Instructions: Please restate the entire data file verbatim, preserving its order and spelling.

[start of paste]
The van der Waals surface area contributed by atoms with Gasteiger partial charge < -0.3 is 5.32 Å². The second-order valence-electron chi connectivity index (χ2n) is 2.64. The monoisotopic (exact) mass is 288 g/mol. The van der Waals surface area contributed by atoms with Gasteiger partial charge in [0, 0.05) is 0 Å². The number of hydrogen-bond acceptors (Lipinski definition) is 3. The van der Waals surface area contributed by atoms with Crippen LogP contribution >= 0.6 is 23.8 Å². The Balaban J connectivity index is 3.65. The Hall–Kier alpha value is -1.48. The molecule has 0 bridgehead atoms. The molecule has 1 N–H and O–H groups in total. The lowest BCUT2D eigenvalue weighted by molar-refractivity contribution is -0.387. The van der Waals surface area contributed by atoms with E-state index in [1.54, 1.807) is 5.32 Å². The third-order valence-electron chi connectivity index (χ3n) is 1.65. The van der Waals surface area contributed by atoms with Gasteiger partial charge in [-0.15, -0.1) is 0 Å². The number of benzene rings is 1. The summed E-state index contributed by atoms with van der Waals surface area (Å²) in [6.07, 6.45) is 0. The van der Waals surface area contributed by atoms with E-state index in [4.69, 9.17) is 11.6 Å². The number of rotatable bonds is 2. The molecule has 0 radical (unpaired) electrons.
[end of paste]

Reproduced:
The van der Waals surface area contributed by atoms with Gasteiger partial charge < -0.3 is 5.32 Å². The second-order valence-electron chi connectivity index (χ2n) is 2.64. The monoisotopic (exact) mass is 288 g/mol. The van der Waals surface area contributed by atoms with Gasteiger partial charge in [0, 0.05) is 0 Å². The number of hydrogen-bond acceptors (Lipinski definition) is 3. The van der Waals surface area contributed by atoms with Crippen LogP contribution >= 0.6 is 23.8 Å². The Balaban J connectivity index is 3.65. The Hall–Kier alpha value is -1.48. The molecule has 0 bridgehead atoms. The molecule has 1 N–H and O–H groups in total. The lowest BCUT2D eigenvalue weighted by molar-refractivity contribution is -0.387. The van der Waals surface area contributed by atoms with E-state index in [1.54, 1.807) is 5.32 Å². The third-order valence-electron chi connectivity index (χ3n) is 1.65. The van der Waals surface area contributed by atoms with Gasteiger partial charge in [-0.15, -0.1) is 0 Å². The number of benzene rings is 1. The summed E-state index contributed by atoms with van der Waals surface area (Å²) in [6.07, 6.45) is 0. The van der Waals surface area contributed by atoms with E-state index in [4.69, 9.17) is 11.6 Å². The number of rotatable bonds is 2. The molecule has 0 radical (unpaired) electrons.